OFFSET will return to the Bord Gáis Energy Theatre this February for its seventh year. The event sees a host of the world’s leading creatives – including some from Ireland – showing their wares and sharing insights and anecdotes with 2,000 attendees over three days and nights. The event has become a linchpin of the Irish creative calendar, and with events in London and Sheffield, OFFSET is positioning itself in an ever-more international context. I spoke to founder Bren Byrne about what it takes (in every sense) to stage such an event.
Bren’s own background (and that of his co-director Lisa Haran) is in business as a creative himself. It was from this context that his involvement in OFFSET emerged: “In the mid 2000s I was working as an illustrator and became involved in an online magazine for which I contributed interviews with my favourite designers and illustrators. Because of this and our own efforts we built quite an extensive network of international and local creative contacts by the time we started OFFSET in 2009. I was still working full time as an illustrator for the first few years as well as running a small agency doing art direction and design but went full time with OFFSET in 2013. Lisa has always involved at different levels over the years and finally came on board as my co-director in 2014.”
While the event will remain in the regular venue of the Bord Gáis Energy Theatre, OFFSET is on earlier this year than usual, from the Friday 17th to Sunday 19th February. As ever, there are a mix of Irish and international speakers, with contemporary greats alongside “legends”.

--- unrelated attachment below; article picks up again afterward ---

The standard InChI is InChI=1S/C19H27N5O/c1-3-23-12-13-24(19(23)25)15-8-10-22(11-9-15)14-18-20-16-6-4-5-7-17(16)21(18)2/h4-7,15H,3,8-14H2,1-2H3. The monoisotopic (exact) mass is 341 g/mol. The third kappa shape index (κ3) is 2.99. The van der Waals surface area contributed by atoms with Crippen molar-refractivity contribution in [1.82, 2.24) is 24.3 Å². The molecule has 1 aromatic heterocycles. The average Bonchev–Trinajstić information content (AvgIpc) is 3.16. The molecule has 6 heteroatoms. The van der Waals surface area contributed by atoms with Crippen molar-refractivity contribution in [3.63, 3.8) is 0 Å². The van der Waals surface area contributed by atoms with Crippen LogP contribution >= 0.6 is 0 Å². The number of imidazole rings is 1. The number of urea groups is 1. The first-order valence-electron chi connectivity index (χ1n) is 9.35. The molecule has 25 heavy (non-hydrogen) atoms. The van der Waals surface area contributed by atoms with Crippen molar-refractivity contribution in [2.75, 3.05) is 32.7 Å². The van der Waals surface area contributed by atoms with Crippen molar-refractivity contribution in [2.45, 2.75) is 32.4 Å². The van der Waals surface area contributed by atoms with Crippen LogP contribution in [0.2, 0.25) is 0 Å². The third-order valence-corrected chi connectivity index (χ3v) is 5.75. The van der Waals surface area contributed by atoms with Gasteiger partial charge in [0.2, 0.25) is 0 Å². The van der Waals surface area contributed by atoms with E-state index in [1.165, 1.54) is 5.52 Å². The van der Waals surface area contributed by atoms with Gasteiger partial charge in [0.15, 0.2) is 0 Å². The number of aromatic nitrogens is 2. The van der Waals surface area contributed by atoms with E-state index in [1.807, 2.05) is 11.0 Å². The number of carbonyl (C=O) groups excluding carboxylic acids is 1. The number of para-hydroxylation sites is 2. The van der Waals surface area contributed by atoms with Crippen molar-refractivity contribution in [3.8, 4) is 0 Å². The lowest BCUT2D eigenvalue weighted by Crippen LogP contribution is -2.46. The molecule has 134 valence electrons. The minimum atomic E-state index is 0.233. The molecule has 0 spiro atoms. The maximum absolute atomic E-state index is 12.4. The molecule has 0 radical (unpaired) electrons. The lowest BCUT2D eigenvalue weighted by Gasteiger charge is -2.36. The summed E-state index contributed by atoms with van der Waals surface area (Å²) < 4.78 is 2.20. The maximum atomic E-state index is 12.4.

“We are honoured to host two genuine legends of the creative world for OFFSET Dublin 2017 in photographer and art director Jean-Paul Goude and film title designer Dan Perri. Goude hails from France but has worked globally since the 1960s and is best known for his groundbreaking time at Esquire Magazine, iconic music and fashion photography for Grace Jones and recently ‘breaking the internet’ with Kim Kardashian.”
“Dan Perri was a student, colleague and friend of Saul Bass and has contributed the title design for some of the most successful films in history including Star Wars, The Exorcist, Taxi Driver and Raging Bull to name a few. We’re just as excited to showcase other talents like Mirko Borsche, Laura Carlin, DADDY and Shane Griffin.”
I asked Bren about what it the practical reality of staging an event like OFFSET entails. “Plans commence for the next event before the current one is done, if that makes sense. A lot is dependent on the availability of dates in our venue and that dictates where we start. We have long-term relationships with speakers trying to arrange schedules to get them over. Sometimes this can take years so we hit them with our dates and take it from there. Then things follow a routine of booking hotels and flights before we get into the interesting bits like designing the creative and motion graphics.”
“We jokingly refer to our day-to-day routine as ‘Excel Hell’, spending a lot more time in spreadsheets than anyone really should. Most of what we do is plan and execute,” he adds. “The days are a mix of speaker liaison, logistical matters such as venue site visits and booking flights, and social media and communications. We do a lot, if not all, of our design for both print and web in-house and as we have a team of just two, albeit supplemented at times by a couple more, it’s full on and all consuming.”